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- Added by: Andrea Blomqvist, Contributed by: Rosa Vince
Publisher’s Note: Feminist philosophers have made important strides in altering the overwhelmingly male-centric discipline of philosophy. Yet, in Nancy Bauer’s view, most are still content to work within theoretical frameworks that are fundamentally false to human beings’ everyday experiences. This is particularly intolerable for a species of philosophy whose central aspiration is to make the world a less sexist place. How to Do Things with Pornography models a new way to write philosophically about pornography, women’s self-objectification, hook-up culture, and other contemporary phenomena. Unafraid to ask what philosophy contributes to our lives, Bauer argues that the profession’s lack of interest in this question threatens to make its enterprise irrelevant.
Bauer criticizes two paradigmatic models of Western philosophizing: the Great Man model, according to which philosophy is the product of rare genius; and the scientistic model, according to which a community of researchers works together to discover once-and-for-all truths. The philosopher’s job is neither to perpetuate the inevitably sexist trope of the philosopher-genius nor to “get things right.” Rather, it is to compete with the Zeitgeist and attract people to the endeavor of reflecting on their settled ways of perceiving and understanding the world.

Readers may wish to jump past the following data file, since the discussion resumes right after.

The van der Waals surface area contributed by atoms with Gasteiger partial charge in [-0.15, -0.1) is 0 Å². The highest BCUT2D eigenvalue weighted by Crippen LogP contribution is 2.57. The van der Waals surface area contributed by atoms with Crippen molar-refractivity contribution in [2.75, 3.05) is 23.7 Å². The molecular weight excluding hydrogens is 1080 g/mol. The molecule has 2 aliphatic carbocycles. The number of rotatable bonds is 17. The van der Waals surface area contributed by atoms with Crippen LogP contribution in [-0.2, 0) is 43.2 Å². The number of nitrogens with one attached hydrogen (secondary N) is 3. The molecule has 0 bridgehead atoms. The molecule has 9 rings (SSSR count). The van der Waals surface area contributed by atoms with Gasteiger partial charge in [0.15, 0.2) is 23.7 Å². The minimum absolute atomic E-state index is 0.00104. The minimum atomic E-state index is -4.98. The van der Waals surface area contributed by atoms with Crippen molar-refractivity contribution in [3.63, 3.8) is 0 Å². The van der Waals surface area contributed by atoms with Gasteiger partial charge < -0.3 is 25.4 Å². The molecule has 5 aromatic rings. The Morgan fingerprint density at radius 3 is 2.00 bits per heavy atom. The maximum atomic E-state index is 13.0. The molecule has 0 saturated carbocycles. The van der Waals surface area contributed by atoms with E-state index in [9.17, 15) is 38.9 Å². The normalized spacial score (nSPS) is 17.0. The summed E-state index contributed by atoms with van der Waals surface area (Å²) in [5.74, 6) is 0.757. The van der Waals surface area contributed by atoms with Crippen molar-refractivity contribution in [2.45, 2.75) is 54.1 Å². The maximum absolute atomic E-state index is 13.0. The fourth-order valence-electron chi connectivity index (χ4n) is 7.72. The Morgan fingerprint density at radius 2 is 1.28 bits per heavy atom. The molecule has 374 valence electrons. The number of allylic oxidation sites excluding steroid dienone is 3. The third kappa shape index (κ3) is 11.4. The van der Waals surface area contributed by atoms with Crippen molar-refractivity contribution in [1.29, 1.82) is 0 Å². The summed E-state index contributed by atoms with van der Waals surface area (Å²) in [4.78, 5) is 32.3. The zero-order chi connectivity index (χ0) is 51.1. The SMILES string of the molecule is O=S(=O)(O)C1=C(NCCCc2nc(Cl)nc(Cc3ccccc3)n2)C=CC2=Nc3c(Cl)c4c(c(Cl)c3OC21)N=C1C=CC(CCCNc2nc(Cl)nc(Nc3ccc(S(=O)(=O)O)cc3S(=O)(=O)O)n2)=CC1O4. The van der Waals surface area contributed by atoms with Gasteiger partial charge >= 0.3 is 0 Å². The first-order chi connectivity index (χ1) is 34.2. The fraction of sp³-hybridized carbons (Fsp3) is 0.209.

How to Do Things with Pornography boldly enlists J. L. Austin’s How to Do Things with Words, showing that it should be read not as a theory of speech acts but as a revolutionary conception of what philosophers can do in the world with their words.
Comment: This book has chapters that will be useful for feminism modules, including critiques of the pornography and silencing literature, and on objectification, and self-objectification. It also contains plenty of witty critiques of white male dominated western philosophy.Export citation in BibTeX formatExport text citationView this text on PhilPapersExport citation in Reference Manager formatExport citation in EndNote formatExport citation in Zotero format
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- Added by: Clotilde Torregrossa, Contributed by: Nora Heinzelmann
Abstract: Free action and microphysical determination are incompatible but this is so only in virtue of a genuine conflict between microphysical determination with any active behavior. I introduce active behavior as the veridicality condition of agentive experiences and of perceptual experiences and argue that these veridicality conditions are fulfilled in many everyday cases of human and non-human behavior and that they imply the incompatibility of active behavior with microphysical determination. The main purpose of the paper is to show that the view proposed about active behavior leads to a natural compromise between libertarianism and compatibilism, which avoids the flaws of both positions while preserving their central insights.Export citation in BibTeX formatExport text citationView this text on PhilPapersExport citation in Reference Manager formatExport citation in EndNote formatExport citation in Zotero format